From the Kelsey Group
The Utility Belt blog reported that Google recently announced a plan to pay a commission to people who are willing to photograph local businesses and gather information about the company to post on Google Maps. The idea is that self-appointed local “contractors” would be willing to not only gather local information and photos, but also promote its AdWords program to local advertisers.
The new plan, called Google Business Referral Program, representatives can earn up to $10 for each business they catalog for Google – $2 for the business’s information, and $8 for getting the company to verify that the information is correct by either sending in a postcard or approving it online.
As a Google Business Referral Representative, you’ll visit local businesses to collect information (such as hours of operation, types of payment accepted, etc.) for Google Maps, and tell them about Google Maps and Google AdWords. You’ll also take a few digital photos of the business that will appear on the Google Maps listing along with the business information. After the visit, you submit the business’ info and photo(s) to Google through your Local Business Referrals Center, and we’ll pay you up to $10 for each listing that is approved by Google and verified by the business.
All you need to be a successful Business Referral Representative is a passion for helping local businesses succeed, a love for the Internet (some knowledge of Google is great, too), and access to a computer and a digital camera. … You can earn up to $10 for each approved, verified referral you submit. This includes $2 when a business referral is approved by Google; and $8 when an approved business verifies that the information you submitted is accurate. Referrals are approved by Google based on the completeness and quality of data supplied by representatives. Businesses verify their information either by sending us a response postcard or verifying their information online.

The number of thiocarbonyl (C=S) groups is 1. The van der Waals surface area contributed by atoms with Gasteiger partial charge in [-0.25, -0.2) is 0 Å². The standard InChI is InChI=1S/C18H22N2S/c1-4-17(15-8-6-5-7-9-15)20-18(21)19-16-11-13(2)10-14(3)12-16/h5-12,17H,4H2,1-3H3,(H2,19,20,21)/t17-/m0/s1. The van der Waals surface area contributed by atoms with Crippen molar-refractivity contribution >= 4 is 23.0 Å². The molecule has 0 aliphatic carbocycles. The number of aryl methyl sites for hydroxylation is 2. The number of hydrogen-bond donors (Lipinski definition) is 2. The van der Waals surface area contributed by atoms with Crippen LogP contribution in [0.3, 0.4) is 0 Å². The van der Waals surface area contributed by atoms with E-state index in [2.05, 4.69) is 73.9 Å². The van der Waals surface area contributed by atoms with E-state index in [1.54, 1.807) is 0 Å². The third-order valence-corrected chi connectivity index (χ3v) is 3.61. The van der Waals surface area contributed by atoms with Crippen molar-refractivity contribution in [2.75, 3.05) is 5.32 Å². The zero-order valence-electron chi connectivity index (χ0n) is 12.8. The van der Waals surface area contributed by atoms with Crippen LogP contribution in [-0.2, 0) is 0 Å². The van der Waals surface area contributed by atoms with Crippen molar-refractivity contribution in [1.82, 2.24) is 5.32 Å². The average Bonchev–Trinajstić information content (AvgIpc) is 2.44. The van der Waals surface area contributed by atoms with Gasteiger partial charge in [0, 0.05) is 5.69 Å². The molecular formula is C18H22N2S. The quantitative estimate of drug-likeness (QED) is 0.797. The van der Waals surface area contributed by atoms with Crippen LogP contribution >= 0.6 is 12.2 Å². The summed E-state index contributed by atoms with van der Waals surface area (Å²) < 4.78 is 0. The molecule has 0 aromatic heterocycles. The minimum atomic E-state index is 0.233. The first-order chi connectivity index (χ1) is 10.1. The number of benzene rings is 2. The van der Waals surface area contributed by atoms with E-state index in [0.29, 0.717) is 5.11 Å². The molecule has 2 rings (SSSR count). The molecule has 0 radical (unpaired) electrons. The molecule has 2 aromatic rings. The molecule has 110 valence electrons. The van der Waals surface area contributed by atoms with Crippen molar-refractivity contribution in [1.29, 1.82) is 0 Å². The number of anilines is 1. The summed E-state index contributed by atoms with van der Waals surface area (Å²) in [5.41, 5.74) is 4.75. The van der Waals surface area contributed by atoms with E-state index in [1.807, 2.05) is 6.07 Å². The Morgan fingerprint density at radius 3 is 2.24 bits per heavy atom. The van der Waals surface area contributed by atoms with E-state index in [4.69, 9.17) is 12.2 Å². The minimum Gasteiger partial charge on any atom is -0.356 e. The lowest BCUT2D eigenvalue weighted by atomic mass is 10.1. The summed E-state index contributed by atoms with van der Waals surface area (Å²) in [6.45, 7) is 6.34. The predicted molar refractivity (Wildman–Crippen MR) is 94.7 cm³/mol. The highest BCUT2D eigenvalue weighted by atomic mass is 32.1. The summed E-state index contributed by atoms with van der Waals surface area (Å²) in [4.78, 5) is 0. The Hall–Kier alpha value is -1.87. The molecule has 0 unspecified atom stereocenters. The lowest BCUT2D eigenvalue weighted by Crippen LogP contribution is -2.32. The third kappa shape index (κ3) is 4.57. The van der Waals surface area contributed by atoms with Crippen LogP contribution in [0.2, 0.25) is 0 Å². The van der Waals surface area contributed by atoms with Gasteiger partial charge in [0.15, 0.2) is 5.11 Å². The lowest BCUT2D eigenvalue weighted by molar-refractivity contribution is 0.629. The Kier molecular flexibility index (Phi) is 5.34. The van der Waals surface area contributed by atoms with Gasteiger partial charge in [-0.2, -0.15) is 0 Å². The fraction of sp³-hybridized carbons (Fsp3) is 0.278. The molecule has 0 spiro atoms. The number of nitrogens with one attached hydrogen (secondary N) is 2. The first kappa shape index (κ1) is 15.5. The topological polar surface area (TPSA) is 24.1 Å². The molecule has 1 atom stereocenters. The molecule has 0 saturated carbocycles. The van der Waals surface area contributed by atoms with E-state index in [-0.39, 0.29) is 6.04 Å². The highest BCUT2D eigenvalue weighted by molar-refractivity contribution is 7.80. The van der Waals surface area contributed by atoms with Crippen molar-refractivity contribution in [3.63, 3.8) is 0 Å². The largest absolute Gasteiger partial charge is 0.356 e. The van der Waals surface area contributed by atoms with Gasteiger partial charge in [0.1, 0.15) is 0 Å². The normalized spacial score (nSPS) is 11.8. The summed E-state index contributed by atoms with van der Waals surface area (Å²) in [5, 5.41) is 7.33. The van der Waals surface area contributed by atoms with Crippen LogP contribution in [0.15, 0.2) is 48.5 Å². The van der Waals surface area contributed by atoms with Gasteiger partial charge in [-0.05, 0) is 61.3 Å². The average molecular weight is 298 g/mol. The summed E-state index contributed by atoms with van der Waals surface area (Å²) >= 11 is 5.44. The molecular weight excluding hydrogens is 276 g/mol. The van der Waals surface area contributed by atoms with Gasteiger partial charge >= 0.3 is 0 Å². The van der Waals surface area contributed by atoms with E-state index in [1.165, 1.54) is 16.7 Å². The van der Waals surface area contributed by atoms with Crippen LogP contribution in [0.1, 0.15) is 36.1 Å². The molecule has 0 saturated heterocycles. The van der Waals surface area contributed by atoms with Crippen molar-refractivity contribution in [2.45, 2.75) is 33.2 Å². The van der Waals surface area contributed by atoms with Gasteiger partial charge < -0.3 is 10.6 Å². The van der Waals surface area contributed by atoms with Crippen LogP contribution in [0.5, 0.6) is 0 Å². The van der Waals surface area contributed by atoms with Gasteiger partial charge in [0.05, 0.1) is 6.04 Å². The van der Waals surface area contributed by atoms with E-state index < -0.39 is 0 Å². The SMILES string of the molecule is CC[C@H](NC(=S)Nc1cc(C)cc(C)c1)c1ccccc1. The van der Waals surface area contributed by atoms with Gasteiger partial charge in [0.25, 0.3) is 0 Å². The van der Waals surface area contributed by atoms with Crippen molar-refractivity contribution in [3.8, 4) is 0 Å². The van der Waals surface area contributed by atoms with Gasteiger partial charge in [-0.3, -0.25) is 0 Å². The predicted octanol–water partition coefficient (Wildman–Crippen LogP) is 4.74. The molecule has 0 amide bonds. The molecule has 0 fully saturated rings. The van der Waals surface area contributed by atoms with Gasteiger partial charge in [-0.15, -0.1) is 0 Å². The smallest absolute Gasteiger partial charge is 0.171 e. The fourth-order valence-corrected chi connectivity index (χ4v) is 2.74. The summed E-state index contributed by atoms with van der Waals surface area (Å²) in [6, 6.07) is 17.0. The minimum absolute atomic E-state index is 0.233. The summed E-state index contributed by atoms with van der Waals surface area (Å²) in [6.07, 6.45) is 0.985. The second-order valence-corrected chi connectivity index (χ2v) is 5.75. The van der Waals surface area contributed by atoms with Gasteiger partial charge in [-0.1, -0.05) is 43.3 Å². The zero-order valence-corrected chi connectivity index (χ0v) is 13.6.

As long as your earnings total at least $25 a month, you’ll receive a monthly check.
The idea is that if Google cannot build its own local sales force, why not use the power of social networking and local Google evangelists to do the job? Paying $10 per listed store is a far cry from what it would have to pay a local sales rep. Given this scenario, if a “Business Referral Representative” can confirm five businesses a week (a reasonable goal for a local sales rep), he or she can earn $50 for the week, $200 a month and a whopping $2,400 per year. While seeking to build off its user-generated content appeal, this effort seems to have little chance of building major content additions since the financial benefits are minimal compared with the work and travel involved in gathering and verifying the information and uploading the content to the Google site. These are the main reasons for having a paid professional sales force that can educate and consistently sell advertisers on the benefits of online advertising and local search. While its creativity can be applauded, it is unclear how this moves Google closer to building the richest local content.